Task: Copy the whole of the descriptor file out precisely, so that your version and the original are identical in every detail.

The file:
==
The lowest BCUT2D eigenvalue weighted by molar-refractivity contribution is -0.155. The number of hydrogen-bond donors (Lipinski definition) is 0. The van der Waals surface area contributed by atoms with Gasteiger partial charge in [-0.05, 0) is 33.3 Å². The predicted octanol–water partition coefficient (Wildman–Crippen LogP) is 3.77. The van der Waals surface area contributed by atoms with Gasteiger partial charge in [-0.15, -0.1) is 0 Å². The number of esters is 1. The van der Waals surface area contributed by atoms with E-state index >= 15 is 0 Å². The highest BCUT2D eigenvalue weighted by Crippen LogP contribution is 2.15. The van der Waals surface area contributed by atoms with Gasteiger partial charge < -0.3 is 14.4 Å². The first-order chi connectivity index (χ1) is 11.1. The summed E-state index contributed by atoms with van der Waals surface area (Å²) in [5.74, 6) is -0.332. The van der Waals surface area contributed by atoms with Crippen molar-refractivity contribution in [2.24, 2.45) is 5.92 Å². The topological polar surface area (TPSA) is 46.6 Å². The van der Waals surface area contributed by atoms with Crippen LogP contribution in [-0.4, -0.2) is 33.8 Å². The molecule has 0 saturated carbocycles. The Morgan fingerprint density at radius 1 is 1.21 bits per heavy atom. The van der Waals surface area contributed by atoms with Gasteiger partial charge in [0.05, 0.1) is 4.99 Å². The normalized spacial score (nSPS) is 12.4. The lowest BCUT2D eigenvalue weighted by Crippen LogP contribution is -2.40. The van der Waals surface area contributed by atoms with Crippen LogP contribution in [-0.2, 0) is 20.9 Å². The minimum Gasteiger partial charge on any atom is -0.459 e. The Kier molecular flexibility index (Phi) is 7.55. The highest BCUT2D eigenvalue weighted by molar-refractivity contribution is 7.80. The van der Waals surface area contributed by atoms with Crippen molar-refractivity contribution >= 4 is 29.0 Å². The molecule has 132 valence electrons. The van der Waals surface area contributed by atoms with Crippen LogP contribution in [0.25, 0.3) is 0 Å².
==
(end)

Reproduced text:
The lowest BCUT2D eigenvalue weighted by molar-refractivity contribution is -0.155. The number of hydrogen-bond donors (Lipinski definition) is 0. The van der Waals surface area contributed by atoms with Gasteiger partial charge in [-0.05, 0) is 33.3 Å². The predicted octanol–water partition coefficient (Wildman–Crippen LogP) is 3.77. The van der Waals surface area contributed by atoms with Gasteiger partial charge in [-0.15, -0.1) is 0 Å². The number of esters is 1. The van der Waals surface area contributed by atoms with E-state index >= 15 is 0 Å². The highest BCUT2D eigenvalue weighted by Crippen LogP contribution is 2.15. The van der Waals surface area contributed by atoms with Gasteiger partial charge < -0.3 is 14.4 Å². The first-order chi connectivity index (χ1) is 11.1. The summed E-state index contributed by atoms with van der Waals surface area (Å²) in [5.74, 6) is -0.332. The van der Waals surface area contributed by atoms with Crippen molar-refractivity contribution in [2.24, 2.45) is 5.92 Å². The topological polar surface area (TPSA) is 46.6 Å². The van der Waals surface area contributed by atoms with Crippen LogP contribution in [-0.4, -0.2) is 33.8 Å². The molecule has 0 saturated carbocycles. The Morgan fingerprint density at radius 1 is 1.21 bits per heavy atom. The van der Waals surface area contributed by atoms with Gasteiger partial charge in [0.05, 0.1) is 4.99 Å². The normalized spacial score (nSPS) is 12.4. The lowest BCUT2D eigenvalue weighted by Crippen LogP contribution is -2.40. The van der Waals surface area contributed by atoms with Crippen LogP contribution in [-0.2, 0) is 20.9 Å². The minimum Gasteiger partial charge on any atom is -0.459 e. The Kier molecular flexibility index (Phi) is 7.55. The highest BCUT2D eigenvalue weighted by molar-refractivity contribution is 7.80. The van der Waals surface area contributed by atoms with Crippen molar-refractivity contribution >= 4 is 29.0 Å². The molecule has 132 valence electrons. The van der Waals surface area contributed by atoms with Crippen LogP contribution in [0.25, 0.3) is 0 Å².